Bowel cancer is a general term for cancer that begins in the large intestine, the lower part of the gut where water is excreted from the digestive tract before being excreted from the body as solid waste.
The symptoms of bowel cancer may go unnoticed and may not necessarily make you sick. However, in some cases, bowel cancer can prevent the passage of digestive waste through the intestine, and this is known as bowel obstruction.
Cancer Research UK explains that it is a serious complication that requires urgent medical attention.
The symptoms associated with intestinal obstruction are usually more severe than the main symptoms. One of the clear signs is pain (usually cramps in abdominal pain), says the Cancer Research Center.
Colic is characterized by pain that comes and goes, intensifies and then gradually subsides.
In adults, this pain may occur only once or recur weeks, months or even years after the first episode.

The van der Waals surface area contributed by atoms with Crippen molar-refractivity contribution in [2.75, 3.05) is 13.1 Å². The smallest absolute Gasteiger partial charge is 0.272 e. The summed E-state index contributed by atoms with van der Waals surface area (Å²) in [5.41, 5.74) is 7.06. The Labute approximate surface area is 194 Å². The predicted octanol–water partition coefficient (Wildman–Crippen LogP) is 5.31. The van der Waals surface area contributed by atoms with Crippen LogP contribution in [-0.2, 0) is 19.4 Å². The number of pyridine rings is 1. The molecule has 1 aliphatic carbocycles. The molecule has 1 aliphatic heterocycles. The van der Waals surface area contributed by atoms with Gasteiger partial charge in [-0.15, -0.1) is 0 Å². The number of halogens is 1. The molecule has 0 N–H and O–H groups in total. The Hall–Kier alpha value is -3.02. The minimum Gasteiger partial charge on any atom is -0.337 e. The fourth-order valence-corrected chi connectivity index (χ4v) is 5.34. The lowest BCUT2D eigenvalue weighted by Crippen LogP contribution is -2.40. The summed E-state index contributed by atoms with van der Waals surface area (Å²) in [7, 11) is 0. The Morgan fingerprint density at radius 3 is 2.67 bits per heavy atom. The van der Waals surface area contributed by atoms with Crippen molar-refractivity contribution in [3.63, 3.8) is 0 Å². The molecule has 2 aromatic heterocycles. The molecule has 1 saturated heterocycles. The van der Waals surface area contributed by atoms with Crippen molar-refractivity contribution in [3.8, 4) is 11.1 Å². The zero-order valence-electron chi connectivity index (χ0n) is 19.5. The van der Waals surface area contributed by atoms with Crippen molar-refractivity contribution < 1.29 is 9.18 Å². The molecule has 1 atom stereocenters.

According to Cancer Research UK, other signs of bowel obstruction include:
Feeling of bloating and fullness.
I feel sick.
Vomiting in large quantities (including indigestible food or intestinal fluid).
Constipation (occurs without gas and without intestinal sounds).
What are the main symptoms of bowel cancer?
The NHS has found that more than 90% of people with bowel cancer have one of the following groups of symptoms:
Steady change in bowel habits – more frequent defecation, with looser, looser stools and sometimes with abdominal pain.
Blood in the stool without other symptoms of hemorrhoids.
Abdominal pain, discomfort or bloating is always caused by food – something that sometimes leads to a reduction in the amount of food you eat and weight loss.
Several studies have shown that eating a lot of red and processed meat increases the risk of bowel cancer.